Two weeks ago now, my local Council and the national organization I represent to the BSA (the US Scouting Service Project, Inc.) sent me to represent them during the BSA's National Annual Meetings in Denver. The national meetings -- in plural for there are more than just the annual business meeting designed to inform, update and elect the national team leading the nation's leading youth-serving organization; there are many other meetings of committees, subcommittees, and task forces -- took on a more somber tone this year.
Rumors that that BSA will be entering bankruptcy, along with the fact that the BSA may have to go to court to defend the iconic term "Scouts" against the Girl Scouts of the USA; and thousands of pending litigation documents pitting the national organization and some of its local affiliates (local Councils) against those claiming to have been physically, sexually and/or emotionally abused back as early as the middle 50s -- all have beaten the BSA downward a bit. The BSA's senior-most professional, Chief Scout Executive Michael Surbaugh, explained that all of this "won't take us down" and he expects that the BSA will "survive and be even stronger. We're not beat!"
I agree on four-square with the Chief Scout Executive. I KNOW that the BSA will emerge from all of their issues and become even stronger. It's happened before -- it'll happen again.
The BSA is a voluntary membership organization. We don't get "drafted" to become members, although I can share with you (and you can too) several instances whereby we (okay I was...*smiling*) "voluntold" to participate in some activities in the past. For the most part, however, we pay the annual dues, fill out the informational application, sign and date it and wait for its formal approval while engaging in great community building, character and fitness events, while working on our formal and informal leadership abilities and capabilities with others. For that reason alone, the BSA will survive whatever challenges it faces because we volunteers will find a way to "make it so."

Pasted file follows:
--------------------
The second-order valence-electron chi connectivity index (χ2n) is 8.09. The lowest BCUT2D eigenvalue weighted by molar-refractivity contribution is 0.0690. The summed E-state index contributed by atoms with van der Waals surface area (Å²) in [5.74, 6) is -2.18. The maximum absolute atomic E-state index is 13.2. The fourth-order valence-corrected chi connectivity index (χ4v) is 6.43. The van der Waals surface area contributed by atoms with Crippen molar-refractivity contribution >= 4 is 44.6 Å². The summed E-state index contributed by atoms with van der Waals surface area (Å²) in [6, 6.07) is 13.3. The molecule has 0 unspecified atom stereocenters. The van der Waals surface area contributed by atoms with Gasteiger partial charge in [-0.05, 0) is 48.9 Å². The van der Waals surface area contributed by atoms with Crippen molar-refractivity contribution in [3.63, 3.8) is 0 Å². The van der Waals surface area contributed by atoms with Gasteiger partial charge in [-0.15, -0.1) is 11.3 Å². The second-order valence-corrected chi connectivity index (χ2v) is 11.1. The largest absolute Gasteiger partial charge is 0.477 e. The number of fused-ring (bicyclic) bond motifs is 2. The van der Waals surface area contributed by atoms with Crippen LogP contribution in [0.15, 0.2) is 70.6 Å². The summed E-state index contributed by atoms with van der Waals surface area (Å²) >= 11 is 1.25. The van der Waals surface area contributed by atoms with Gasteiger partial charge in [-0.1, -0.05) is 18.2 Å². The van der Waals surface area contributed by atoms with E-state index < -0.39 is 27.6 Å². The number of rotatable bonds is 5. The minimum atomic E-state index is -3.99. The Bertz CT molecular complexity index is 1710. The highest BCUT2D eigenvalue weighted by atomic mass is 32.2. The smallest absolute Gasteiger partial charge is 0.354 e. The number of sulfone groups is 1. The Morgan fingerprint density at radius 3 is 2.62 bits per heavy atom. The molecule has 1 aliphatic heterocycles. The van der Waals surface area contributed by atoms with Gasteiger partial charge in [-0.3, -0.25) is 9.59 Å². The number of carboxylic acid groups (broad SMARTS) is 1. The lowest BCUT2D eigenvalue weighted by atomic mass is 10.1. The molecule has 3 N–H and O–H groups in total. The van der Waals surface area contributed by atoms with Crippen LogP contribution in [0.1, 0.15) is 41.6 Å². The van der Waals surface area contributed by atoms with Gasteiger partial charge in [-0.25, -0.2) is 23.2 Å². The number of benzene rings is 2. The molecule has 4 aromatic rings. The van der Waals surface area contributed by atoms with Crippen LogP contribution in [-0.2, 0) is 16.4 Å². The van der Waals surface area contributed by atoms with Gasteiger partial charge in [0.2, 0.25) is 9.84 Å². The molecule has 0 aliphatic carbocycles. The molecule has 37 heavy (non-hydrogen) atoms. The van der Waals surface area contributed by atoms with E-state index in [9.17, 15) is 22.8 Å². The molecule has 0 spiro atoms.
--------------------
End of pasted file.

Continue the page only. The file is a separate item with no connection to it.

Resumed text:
Will the organizational structure continue the way it is? Will we continue to have a national center, which supports four regional organizations, 29 Regional Area operations, and 240 or so local Councils? There are groups of volunteers, assisted by some rather smart professional advisors, looking at that very question: how can the BSA adapt to changing times, a changing social and work environment, and still do the things we traditionally have done with limited resources?
In many cases, it may mean an ending to some traditions and the traditional way we have managed our programs.
The BSA's personnel "pyramid" calls for one professional manager -- a District Executive -- to support around 700 volunteers who support 2000 youth members or a fraction of that. Maybe it is time we upped those numbers and have an Executive who supports two volunteers serving as District Coordinators (a more accurate descriptor of what the "district executive secretary" does) supporting 1400 volunteers and 2800 youth members. Much of the traditional roles of our field executives come down to financing and extending the BSA's programs to areas not being reached. In local BSA Councils like the one I am a part of (Transatlantic, serving families in three continents over thirteen time zones), volunteers do much of the "heavy lifting" normally tackled on by professionals in communities stateside. They have to, simply because travel and staging costs getting and keeping a professional in "their community" is excessive. And unnecessary.